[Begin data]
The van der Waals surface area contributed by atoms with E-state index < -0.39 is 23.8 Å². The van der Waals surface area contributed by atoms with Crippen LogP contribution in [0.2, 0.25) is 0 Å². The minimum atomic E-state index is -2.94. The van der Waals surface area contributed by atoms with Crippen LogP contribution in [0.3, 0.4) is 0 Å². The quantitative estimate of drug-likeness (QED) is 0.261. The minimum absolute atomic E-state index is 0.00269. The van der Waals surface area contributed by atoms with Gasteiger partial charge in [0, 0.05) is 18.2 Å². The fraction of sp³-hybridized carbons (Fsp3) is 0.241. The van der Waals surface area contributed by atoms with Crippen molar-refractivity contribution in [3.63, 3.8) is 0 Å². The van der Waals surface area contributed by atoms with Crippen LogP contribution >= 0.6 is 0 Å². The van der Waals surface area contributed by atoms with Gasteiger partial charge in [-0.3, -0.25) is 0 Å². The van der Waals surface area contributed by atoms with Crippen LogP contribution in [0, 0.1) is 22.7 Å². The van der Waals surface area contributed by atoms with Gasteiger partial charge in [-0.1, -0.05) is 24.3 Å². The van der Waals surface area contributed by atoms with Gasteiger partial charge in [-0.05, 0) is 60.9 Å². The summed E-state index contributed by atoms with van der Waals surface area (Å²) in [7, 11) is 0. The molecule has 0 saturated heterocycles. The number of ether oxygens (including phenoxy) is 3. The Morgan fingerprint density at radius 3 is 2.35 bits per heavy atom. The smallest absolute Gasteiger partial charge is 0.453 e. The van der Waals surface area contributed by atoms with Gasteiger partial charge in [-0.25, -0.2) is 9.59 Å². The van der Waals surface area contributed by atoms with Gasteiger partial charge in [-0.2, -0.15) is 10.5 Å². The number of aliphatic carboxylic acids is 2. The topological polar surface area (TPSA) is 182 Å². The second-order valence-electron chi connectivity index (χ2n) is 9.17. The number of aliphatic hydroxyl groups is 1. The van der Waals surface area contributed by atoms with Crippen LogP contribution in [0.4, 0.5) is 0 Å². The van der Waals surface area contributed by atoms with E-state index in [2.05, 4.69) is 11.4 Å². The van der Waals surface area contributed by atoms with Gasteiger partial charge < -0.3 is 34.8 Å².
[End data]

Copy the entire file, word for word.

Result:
The van der Waals surface area contributed by atoms with E-state index < -0.39 is 23.8 Å². The van der Waals surface area contributed by atoms with Crippen LogP contribution in [0.2, 0.25) is 0 Å². The minimum atomic E-state index is -2.94. The van der Waals surface area contributed by atoms with Crippen LogP contribution in [0.3, 0.4) is 0 Å². The quantitative estimate of drug-likeness (QED) is 0.261. The minimum absolute atomic E-state index is 0.00269. The van der Waals surface area contributed by atoms with Gasteiger partial charge in [0, 0.05) is 18.2 Å². The fraction of sp³-hybridized carbons (Fsp3) is 0.241. The van der Waals surface area contributed by atoms with Crippen molar-refractivity contribution in [3.63, 3.8) is 0 Å². The van der Waals surface area contributed by atoms with Crippen LogP contribution >= 0.6 is 0 Å². The van der Waals surface area contributed by atoms with Gasteiger partial charge in [-0.3, -0.25) is 0 Å². The van der Waals surface area contributed by atoms with Crippen LogP contribution in [0, 0.1) is 22.7 Å². The van der Waals surface area contributed by atoms with Gasteiger partial charge in [-0.1, -0.05) is 24.3 Å². The van der Waals surface area contributed by atoms with Gasteiger partial charge in [-0.05, 0) is 60.9 Å². The summed E-state index contributed by atoms with van der Waals surface area (Å²) in [7, 11) is 0. The molecule has 0 saturated heterocycles. The number of ether oxygens (including phenoxy) is 3. The Morgan fingerprint density at radius 3 is 2.35 bits per heavy atom. The smallest absolute Gasteiger partial charge is 0.453 e. The van der Waals surface area contributed by atoms with Gasteiger partial charge in [-0.25, -0.2) is 9.59 Å². The van der Waals surface area contributed by atoms with Gasteiger partial charge in [-0.2, -0.15) is 10.5 Å². The number of aliphatic carboxylic acids is 2. The topological polar surface area (TPSA) is 182 Å². The second-order valence-electron chi connectivity index (χ2n) is 9.17. The number of aliphatic hydroxyl groups is 1. The van der Waals surface area contributed by atoms with Crippen LogP contribution in [0.4, 0.5) is 0 Å². The van der Waals surface area contributed by atoms with E-state index in [2.05, 4.69) is 11.4 Å². The van der Waals surface area contributed by atoms with Gasteiger partial charge < -0.3 is 34.8 Å².